That last sentence is full of meaning I want to share. For several months I've been thankful but not wholly content. I prayed and prayed about it. I tried and failed to embrace contentment totally. I've been doing the same thing for 23 years -- been a stay-at-home mom. And for almost 19
I'd see my husband go off to work. I'd see my husband go off to powerlifting practice where he meets with a handful of students and coaches them in their powerlifting. This has been an incredible ministry. God is doing good things there (I know that is a tangent but wanted to share).
And of course my two youngest teenagers have all sorts of stuff going on.
And then, it would be me and Hawk at home. I knew (and know) what I was doing was what God wanted me to do. I knew it was important work, but honestly I was just feeling a bit left out. Feeling like life was happening everywhere but where I was. I knew this wasn't right but it was how part of me felt.
Just this morning I thought of what Jesus said to Paul on the road to Damascus in Acts 9. Saul (who would become Paul) was chasing Believers to imprison them. On this road Jesus appeared to him in a bright light and said (according to Paul account in Acts 26:14), 'Saul, Saul, why are you persecuting Me? It is hard for you to kick against the goads.'"
This is not a common saying in our day, but I found a great site that explains it. You can read the entire article about it here by Tommy Boland.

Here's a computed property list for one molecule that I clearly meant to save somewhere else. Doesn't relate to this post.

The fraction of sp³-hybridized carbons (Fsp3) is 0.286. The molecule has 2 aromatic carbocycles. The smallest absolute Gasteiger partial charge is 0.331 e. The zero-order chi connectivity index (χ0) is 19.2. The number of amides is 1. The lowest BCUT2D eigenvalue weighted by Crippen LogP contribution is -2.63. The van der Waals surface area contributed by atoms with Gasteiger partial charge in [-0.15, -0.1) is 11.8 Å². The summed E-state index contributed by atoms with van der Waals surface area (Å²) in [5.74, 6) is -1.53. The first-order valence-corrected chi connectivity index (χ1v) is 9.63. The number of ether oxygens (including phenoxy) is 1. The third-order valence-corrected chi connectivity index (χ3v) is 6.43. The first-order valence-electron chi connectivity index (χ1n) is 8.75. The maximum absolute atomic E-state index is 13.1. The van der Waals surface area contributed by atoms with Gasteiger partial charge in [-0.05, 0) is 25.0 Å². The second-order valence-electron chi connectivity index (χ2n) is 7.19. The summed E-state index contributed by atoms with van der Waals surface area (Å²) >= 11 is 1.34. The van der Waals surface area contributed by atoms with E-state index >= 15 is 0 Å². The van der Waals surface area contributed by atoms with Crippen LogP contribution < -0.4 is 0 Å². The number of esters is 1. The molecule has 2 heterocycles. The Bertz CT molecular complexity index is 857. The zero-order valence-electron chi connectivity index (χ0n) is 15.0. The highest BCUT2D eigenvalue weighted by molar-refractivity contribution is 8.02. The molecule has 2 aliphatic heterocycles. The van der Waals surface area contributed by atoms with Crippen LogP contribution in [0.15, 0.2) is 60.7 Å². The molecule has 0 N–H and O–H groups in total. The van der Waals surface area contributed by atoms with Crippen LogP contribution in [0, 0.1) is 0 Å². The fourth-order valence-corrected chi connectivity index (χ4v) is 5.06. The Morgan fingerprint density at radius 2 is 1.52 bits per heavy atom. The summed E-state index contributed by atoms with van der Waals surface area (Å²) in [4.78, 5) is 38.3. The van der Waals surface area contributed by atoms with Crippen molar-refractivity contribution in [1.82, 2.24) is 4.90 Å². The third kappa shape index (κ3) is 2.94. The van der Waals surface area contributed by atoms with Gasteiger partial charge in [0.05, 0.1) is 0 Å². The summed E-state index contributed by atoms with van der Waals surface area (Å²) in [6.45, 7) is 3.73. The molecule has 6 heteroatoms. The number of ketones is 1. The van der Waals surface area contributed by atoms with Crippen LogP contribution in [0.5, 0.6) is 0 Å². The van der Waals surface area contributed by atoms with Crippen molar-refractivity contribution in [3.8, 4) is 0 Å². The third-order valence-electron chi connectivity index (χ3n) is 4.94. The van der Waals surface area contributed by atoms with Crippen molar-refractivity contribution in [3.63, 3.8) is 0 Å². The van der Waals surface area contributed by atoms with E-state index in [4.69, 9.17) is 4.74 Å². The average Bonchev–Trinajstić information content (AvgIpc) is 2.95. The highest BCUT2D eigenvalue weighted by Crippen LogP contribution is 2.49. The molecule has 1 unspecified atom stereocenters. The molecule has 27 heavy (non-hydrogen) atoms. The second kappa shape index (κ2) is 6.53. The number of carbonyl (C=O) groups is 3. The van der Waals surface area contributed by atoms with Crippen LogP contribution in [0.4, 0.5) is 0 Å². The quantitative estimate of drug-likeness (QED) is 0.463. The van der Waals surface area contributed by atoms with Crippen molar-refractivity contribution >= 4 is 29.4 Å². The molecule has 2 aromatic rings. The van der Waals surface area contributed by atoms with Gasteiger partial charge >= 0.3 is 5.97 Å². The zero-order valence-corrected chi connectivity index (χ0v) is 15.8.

Boland says a goad or an oxgoad is "a long pole or stick with a pointed piece of iron fastened to one end. In the strong hands of a loving master, the ox is gently prodded, guided, steered and driven in the desired direction when plowing the fields. When a stubborn ox attempts to kick back against the goad that is causing it discomfort, the ox will actually inflict more pain, driving the pointed end deeper into its flesh."
When Jesus brought this verse up to me this morning it explained exactly what I've been doing for so many months. Part of me has been fighting him in my discontent. I still did what I needed to do, but my feelings weren't being led. My feelings were betraying me, lessening me as a person even.
I continued to pray. I wrote. I wrote over 100,000 words in one document. A bit of it (just a little bit) was good. Most of it wasn't. I threw it away. I kept trying and trying and trying to find something other than what I had to make me content. At this moment I feel like Dorothy from Wizard of Oz when she clicks the heels of her ruby slippers together three times. She says, "There's no place like home. There's no place like home. There's no place like home."
God will bring growth to us if we keep seeking Him. He knows what is best for us. He knows what will make us content. He knows how to transform us and will. I can truly say I am content in this quiet life. Summer vacation is almost over. My husband goes back to teaching. My two youngest go back to high school. And Hawk and I will do what we do here at home.
Paul says he learned to be content in all situations (Philippians 4:11). We each can learn this too. Learning to be content is a great spiritual feat. The world and the enemy want us discontent. God can bring us into contentment without changing anything about our circumstances. That is true power. That is love. That is a mighty spiritual miracle. When we are content Jesus shines out of us. Contentment is a process. And very likely we need to learn and relearn it every time we find ourselves in a new season of life.